Washington Lawyer - January 2018 - 20
Courtesy of Arent Fox LLP
"Most if not all of us at our firm would believe
we don't have these problems like the rest of the
industry. But that doesn't make sense. There is
no reason that any firm should be separated by
the dynamics and pressures in our industry."
Partner, Arent Fox
"When I found out about the Lawyer Assistance Program, I thought it was
only really for people struggling with substance abuse issues, but it turns out
you can go in for any kind of issue and it's completely confidential and free,"
Bobbie says. "I'm a nonprofit lawyer and, in general, it is hard to afford most
anything. So, it's just been a really great resource for me."
"The thing that was most surprising to me is it really is completely confidential. I was terrified of going into the D.C. Bar and seeing someone I knew, and
I never have. That, to me, was the scariest part because there is such a stigma
and you don't really want to see anyone you know when you are going to
therapy, especially the people who hold your license. It's amazing, though
- once you get up to where the actual counseling offices are, it's completely
secure. It's not connected to anything else," Bobbie says.
LAW FIRMS STEPPING UP
More and more, law firms are beginning to take steps to help their attorneys
cope. The LAP counselors recently were asked to consult with Arent Fox LLP,
a 335-attorney firm, on developing a wellness program for employees.
Mental health "is not talked about openly in law firms," says David Dubrow,
a partner at Arent Fox in New York and chair of the firm's Associate
"We surmised that most people in our firm - and it's probably true of most
firms - think it's not a problem because it is underground. It is not out in
the open. Most if not all of us at our firm would believe we don't have these
problems like the rest of the industry. But that doesn't make sense. There is
no reason that any firm should be separated by the dynamics and pressures
in our industry. And so, we really have to address this," Dubrow says.
Dubrow started Arent Fox's initiative by fostering an open dialogue with
associates, acknowledging that workplace pressures in the legal profession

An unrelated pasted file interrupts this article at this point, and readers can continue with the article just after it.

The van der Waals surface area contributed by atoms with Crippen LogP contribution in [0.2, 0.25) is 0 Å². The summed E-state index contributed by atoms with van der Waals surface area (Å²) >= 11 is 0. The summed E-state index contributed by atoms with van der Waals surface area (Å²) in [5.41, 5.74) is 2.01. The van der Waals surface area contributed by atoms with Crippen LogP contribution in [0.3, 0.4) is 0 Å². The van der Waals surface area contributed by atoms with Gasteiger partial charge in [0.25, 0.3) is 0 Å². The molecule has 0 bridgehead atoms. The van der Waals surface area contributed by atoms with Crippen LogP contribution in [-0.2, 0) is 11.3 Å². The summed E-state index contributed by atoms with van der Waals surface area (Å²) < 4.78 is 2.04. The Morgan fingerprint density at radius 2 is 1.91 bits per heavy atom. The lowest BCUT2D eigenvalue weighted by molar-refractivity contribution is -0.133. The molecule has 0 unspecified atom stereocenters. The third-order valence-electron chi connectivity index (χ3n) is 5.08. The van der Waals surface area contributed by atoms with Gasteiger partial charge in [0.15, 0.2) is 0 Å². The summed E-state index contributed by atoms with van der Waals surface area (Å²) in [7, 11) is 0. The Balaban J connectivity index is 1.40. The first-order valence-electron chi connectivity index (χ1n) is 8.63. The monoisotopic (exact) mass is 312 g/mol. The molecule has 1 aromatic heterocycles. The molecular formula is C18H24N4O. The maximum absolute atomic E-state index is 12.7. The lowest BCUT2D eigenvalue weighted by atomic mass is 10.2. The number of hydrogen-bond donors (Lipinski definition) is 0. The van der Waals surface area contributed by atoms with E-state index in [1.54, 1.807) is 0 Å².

can contribute to mental illness and addictions. The firm created confidential
channels for associates to talk to partners to get help. Yoga and Pilates classes
were offered at its New York office on a trial basis, giving people an opportunity to address stress in the office.
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* JANUARY 2018
While Arent Fox already was offering a free counseling program for people
struggling with depression, marriage problems, and family issues, the
firm reemphasized communication of that benefit, making sure the 1-800telephone number was visible in break rooms. Following associates' suggestions, employees were provided a list of private therapists who accept Arent
Fox's insurance and are located within half a mile of the firm's offices.
"This is something we are committed to rolling out over a period of time,"
Dubrow says of Arent Fox's wellness program. "We want to set a healthier
context for people's professional lives."
The legal community is full of high-pressure jobs filled by people struggling
to balance the demands of family, self, and career. Performing well at work
means maintaining good mental health, and that, in turn, requires an awareness of multiple physical, emotional, and spiritual needs and a consistent
effort to take care of all of them. That means tuning in to the important cues
our bodies and minds are giving us when wellness is threatened.
"Physical and mental well-being needs to be a priority throughout your
career," says Niki Irish, senior counselor and licensed independent clinical
social worker with the LAP. "You will have to continue to reassess what you
need, and make efforts to address your needs consistently and mindfully.
Recognize that those needs will vary based on what is going on in your life,
both personally and professionally. Some needs will be prioritized over
others throughout your life, but they all need attention over time and can't
be ignored if you want to maintain well-being and have a successful career
as a lawyer."
William Roberts is a regular contributor to Washington Lawyer.
The LAP hosts a Mental Health Support Group the second
Tuesday of each month. Learn more at dcbar.org/lap. To reach
an LAP counselor, call 202-347-3131 or email LAP@dcbar.org.